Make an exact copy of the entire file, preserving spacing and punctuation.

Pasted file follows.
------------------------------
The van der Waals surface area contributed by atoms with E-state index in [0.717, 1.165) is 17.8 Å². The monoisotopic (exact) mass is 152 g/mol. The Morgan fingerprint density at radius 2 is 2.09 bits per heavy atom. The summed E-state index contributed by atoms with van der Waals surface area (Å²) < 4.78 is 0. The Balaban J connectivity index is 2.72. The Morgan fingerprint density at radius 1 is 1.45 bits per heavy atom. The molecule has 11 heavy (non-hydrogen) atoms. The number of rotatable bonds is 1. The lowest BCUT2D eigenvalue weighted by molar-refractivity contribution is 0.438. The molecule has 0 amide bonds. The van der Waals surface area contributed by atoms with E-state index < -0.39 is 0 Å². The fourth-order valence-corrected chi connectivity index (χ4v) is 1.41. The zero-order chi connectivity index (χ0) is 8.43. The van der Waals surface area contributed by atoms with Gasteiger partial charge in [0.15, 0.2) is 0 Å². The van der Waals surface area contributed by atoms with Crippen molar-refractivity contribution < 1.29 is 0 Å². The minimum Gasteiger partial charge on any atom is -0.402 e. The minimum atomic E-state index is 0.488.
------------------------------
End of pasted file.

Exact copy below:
The van der Waals surface area contributed by atoms with E-state index in [0.717, 1.165) is 17.8 Å². The monoisotopic (exact) mass is 152 g/mol. The Morgan fingerprint density at radius 2 is 2.09 bits per heavy atom. The summed E-state index contributed by atoms with van der Waals surface area (Å²) < 4.78 is 0. The Balaban J connectivity index is 2.72. The Morgan fingerprint density at radius 1 is 1.45 bits per heavy atom. The molecule has 11 heavy (non-hydrogen) atoms. The number of rotatable bonds is 1. The lowest BCUT2D eigenvalue weighted by molar-refractivity contribution is 0.438. The molecule has 0 amide bonds. The van der Waals surface area contributed by atoms with E-state index < -0.39 is 0 Å². The fourth-order valence-corrected chi connectivity index (χ4v) is 1.41. The zero-order chi connectivity index (χ0) is 8.43. The van der Waals surface area contributed by atoms with Gasteiger partial charge in [0.15, 0.2) is 0 Å². The van der Waals surface area contributed by atoms with Crippen molar-refractivity contribution < 1.29 is 0 Å². The minimum Gasteiger partial charge on any atom is -0.402 e. The minimum atomic E-state index is 0.488.